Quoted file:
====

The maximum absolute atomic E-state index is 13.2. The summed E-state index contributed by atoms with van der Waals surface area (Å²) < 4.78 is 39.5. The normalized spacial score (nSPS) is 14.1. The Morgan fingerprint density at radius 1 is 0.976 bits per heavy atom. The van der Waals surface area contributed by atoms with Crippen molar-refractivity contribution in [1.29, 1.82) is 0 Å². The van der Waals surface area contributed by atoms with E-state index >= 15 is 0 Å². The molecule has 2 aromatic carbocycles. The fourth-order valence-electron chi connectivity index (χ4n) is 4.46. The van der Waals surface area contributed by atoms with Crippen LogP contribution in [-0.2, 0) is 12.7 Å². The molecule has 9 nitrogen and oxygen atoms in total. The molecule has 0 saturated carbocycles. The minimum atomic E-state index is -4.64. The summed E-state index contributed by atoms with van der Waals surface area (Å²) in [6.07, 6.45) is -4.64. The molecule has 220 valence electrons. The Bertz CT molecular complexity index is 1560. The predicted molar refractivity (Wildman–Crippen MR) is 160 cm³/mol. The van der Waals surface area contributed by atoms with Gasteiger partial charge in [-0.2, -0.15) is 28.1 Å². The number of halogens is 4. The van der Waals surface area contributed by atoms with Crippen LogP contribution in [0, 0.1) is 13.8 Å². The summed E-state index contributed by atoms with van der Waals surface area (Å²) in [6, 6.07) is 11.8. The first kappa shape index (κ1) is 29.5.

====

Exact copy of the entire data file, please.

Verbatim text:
The maximum absolute atomic E-state index is 13.2. The summed E-state index contributed by atoms with van der Waals surface area (Å²) < 4.78 is 39.5. The normalized spacial score (nSPS) is 14.1. The Morgan fingerprint density at radius 1 is 0.976 bits per heavy atom. The van der Waals surface area contributed by atoms with Crippen molar-refractivity contribution in [1.29, 1.82) is 0 Å². The van der Waals surface area contributed by atoms with E-state index >= 15 is 0 Å². The molecule has 2 aromatic carbocycles. The fourth-order valence-electron chi connectivity index (χ4n) is 4.46. The van der Waals surface area contributed by atoms with Crippen LogP contribution in [-0.2, 0) is 12.7 Å². The molecule has 9 nitrogen and oxygen atoms in total. The molecule has 0 saturated carbocycles. The minimum atomic E-state index is -4.64. The summed E-state index contributed by atoms with van der Waals surface area (Å²) in [6.07, 6.45) is -4.64. The molecule has 220 valence electrons. The Bertz CT molecular complexity index is 1560. The predicted molar refractivity (Wildman–Crippen MR) is 160 cm³/mol. The van der Waals surface area contributed by atoms with Gasteiger partial charge in [-0.2, -0.15) is 28.1 Å². The number of halogens is 4. The van der Waals surface area contributed by atoms with Crippen LogP contribution in [0, 0.1) is 13.8 Å². The summed E-state index contributed by atoms with van der Waals surface area (Å²) in [6, 6.07) is 11.8. The first kappa shape index (κ1) is 29.5.